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Illustration: Aïda Amer/Axios

SoftBank and former WeWork CEO Adam Neumann are nearing a detente in their long-running legal battle, as first reported by WSJ and confirmed by Axios.

Why it matters: WeWork isn't a party to the litigation, but having it settled would help smooth the company's post-pandemic path, which is expected to include a second stab at the public markets.

Backstory: SoftBank in the fall of 2019 agreed to buy up to $3 billion of WeWork shares via a tender offer, as part of a broader rescue package in the aftermath of the company's failed IPO. Included was around $970 million for Neumann, who also received nearly $200 million to leave the CEO spot and give up his voting rights.

  • SoftBank bailed on the tender offer last April, arguing that WeWork hadn't met certain closing conditions.
  • SoftBank was then sued by a special committee of WeWork's board, including a representative of venture capital firm Benchmark, who claimed SoftBank just had "buyer's remorse" as COVID-19 took a blowtorch to the co-working market.
  • Neumann subsequently filed his own suit, in case a judge agreed with SoftBank that the special committee didn't have standing.

Fast forward: Sources say that the proposed settlement would apply to both lawsuits, with the $3 billion effectively cut in half.

  • SoftBank would still pay the $20 per share it had originally agreed to pay. The difference is that the number of shares it buys would be cut in around half, meaning the overall tender size shrinks from $3 billion to around $1.5 billion.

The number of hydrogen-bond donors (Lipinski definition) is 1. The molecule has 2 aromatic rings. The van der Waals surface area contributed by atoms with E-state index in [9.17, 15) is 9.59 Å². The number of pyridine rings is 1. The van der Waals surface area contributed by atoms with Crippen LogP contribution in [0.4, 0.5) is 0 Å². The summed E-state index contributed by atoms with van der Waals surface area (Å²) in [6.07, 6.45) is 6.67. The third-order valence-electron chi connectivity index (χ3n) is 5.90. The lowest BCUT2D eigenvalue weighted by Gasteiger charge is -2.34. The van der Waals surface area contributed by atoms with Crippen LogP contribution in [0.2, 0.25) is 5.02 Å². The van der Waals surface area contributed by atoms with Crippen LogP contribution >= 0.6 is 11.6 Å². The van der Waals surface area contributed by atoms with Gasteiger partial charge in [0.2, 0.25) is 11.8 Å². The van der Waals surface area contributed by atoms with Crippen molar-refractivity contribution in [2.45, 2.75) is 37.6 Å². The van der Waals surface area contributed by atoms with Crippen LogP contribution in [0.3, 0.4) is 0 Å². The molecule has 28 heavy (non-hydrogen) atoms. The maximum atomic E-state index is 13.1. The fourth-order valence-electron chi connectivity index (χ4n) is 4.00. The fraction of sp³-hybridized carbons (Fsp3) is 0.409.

• For Neumann, that means a $480 million payday and he retains around 75% of his current stake in the company. The rest would go to WeWork employees and investors (including Benchmark).
  • Final details are still being ironed out, with a formal announcement expected before the weekend.
  • WeWork is in advanced discussions to go public via a SPAC sponsored by Vivek Ranadivé's Bow Capital Management, per multiple sources. That deal, however, wouldn't be papered until the settlement is signed.
  • "No comments" from WeWork, SoftBank and Neumann.

The bottom line: Given everything that's transpired since SoftBank first agreed to the tender, this feels like a win for all parties.

  • SoftBank de-risks a bit on WeWork and saves itself $1.5 billion upfront. Neumann and other shareholders get paid at pre-pandemic pricing, albeit much lower than the proposed IPO mark, and get to ride any post-pandemic upside. And WeWork itself gets to move on.

Go deeper

Scoop: Fair's Scott Painter raises $30 million for new startup

Illustration: Eniola Odetunde/Axios

NextCar, a startup for car leases and subscriptions formed by TrueCar and Fair founder Scott Painter, has raised about $30 million in seed funding from investors like Reid Hoffmann and Mark Pincus, per an internal email obtained by Axios. The round was led by a private equity firm, according to a source.

Backstory: Shortly before Painter announced his new company in October, Reuters reported that he was exploring ways to buy Fair back from SoftBank Vision Fund and other backers. He resigned as CEO in October 2019.

Editor's note: The story has been updated to clarify that the company provides lease and subscriptions (not rentals).

Dave Lawler, author of World
40 mins ago - World

Americans increasingly see China as an enemy

One in three Americans, and a majority of Republicans, now view China as an enemy of the United States, according to a new survey from Pew Research Center.

By the numbers: Just 9% of Americans consider China a "partner," while 55% see Beijing as a "competitor" and 34% as an "enemy."

Scoop: Leaked HHS docs spotlight Biden's child migrant dilemma

A group of undocumented immigrants walk toward a Customs and Border Patrol station after being apprehended. Photo: Sergio Flores/The Washington Post via Getty Images

Fresh internal documents from the Department of Health and Human Services show how quickly the number of child migrants crossing the border is overwhelming the administration's stretched resources.

Driving the news: In the week ending March 1, the Border Patrol referred to HHS custody an average of 321 children per day, according to documents obtained by Axios. That's up from a weekly average of 203 in late January and early February — and just 47 per day during the first week of January.